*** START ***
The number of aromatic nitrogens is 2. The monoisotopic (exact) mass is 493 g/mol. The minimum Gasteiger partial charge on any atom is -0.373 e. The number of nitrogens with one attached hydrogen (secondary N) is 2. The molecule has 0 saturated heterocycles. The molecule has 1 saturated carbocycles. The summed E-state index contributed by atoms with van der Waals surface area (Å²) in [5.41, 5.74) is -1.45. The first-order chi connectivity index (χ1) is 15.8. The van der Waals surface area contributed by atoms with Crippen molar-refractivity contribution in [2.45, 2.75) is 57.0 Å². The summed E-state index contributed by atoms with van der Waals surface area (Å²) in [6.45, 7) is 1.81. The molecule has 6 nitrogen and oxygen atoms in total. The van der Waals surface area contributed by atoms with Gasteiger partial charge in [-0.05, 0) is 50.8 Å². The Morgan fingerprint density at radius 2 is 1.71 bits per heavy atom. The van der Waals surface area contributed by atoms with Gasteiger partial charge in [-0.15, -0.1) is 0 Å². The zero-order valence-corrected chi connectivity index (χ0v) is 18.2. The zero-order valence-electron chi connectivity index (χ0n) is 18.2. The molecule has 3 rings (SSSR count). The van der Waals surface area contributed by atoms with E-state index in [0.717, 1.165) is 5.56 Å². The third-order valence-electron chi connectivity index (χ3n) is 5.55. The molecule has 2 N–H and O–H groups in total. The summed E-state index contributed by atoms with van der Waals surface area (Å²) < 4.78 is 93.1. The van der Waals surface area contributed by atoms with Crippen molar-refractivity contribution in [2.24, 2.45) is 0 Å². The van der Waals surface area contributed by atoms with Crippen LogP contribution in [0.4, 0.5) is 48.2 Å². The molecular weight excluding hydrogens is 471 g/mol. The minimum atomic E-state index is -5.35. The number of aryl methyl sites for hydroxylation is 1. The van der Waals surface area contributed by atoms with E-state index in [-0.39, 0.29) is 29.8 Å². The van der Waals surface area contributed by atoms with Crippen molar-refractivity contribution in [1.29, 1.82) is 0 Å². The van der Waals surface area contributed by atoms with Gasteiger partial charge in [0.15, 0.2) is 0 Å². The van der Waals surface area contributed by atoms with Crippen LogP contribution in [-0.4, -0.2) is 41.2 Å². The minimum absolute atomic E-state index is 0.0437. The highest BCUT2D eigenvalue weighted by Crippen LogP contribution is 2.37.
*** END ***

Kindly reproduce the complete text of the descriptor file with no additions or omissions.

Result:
The number of aromatic nitrogens is 2. The monoisotopic (exact) mass is 493 g/mol. The minimum Gasteiger partial charge on any atom is -0.373 e. The number of nitrogens with one attached hydrogen (secondary N) is 2. The molecule has 0 saturated heterocycles. The molecule has 1 saturated carbocycles. The summed E-state index contributed by atoms with van der Waals surface area (Å²) in [5.41, 5.74) is -1.45. The first-order chi connectivity index (χ1) is 15.8. The van der Waals surface area contributed by atoms with Crippen molar-refractivity contribution in [2.45, 2.75) is 57.0 Å². The summed E-state index contributed by atoms with van der Waals surface area (Å²) in [6.45, 7) is 1.81. The molecule has 6 nitrogen and oxygen atoms in total. The van der Waals surface area contributed by atoms with Gasteiger partial charge in [-0.05, 0) is 50.8 Å². The Morgan fingerprint density at radius 2 is 1.71 bits per heavy atom. The van der Waals surface area contributed by atoms with Gasteiger partial charge in [-0.15, -0.1) is 0 Å². The zero-order valence-corrected chi connectivity index (χ0v) is 18.2. The zero-order valence-electron chi connectivity index (χ0n) is 18.2. The molecule has 3 rings (SSSR count). The van der Waals surface area contributed by atoms with E-state index in [0.717, 1.165) is 5.56 Å². The third-order valence-electron chi connectivity index (χ3n) is 5.55. The molecule has 2 N–H and O–H groups in total. The summed E-state index contributed by atoms with van der Waals surface area (Å²) < 4.78 is 93.1. The van der Waals surface area contributed by atoms with Crippen molar-refractivity contribution in [2.24, 2.45) is 0 Å². The van der Waals surface area contributed by atoms with Crippen LogP contribution in [0.4, 0.5) is 48.2 Å². The molecular weight excluding hydrogens is 471 g/mol. The minimum atomic E-state index is -5.35. The number of aryl methyl sites for hydroxylation is 1. The van der Waals surface area contributed by atoms with E-state index in [-0.39, 0.29) is 29.8 Å². The van der Waals surface area contributed by atoms with Crippen molar-refractivity contribution in [1.29, 1.82) is 0 Å². The van der Waals surface area contributed by atoms with Gasteiger partial charge in [0.15, 0.2) is 0 Å². The van der Waals surface area contributed by atoms with Crippen LogP contribution in [-0.4, -0.2) is 41.2 Å². The minimum absolute atomic E-state index is 0.0437. The highest BCUT2D eigenvalue weighted by Crippen LogP contribution is 2.37.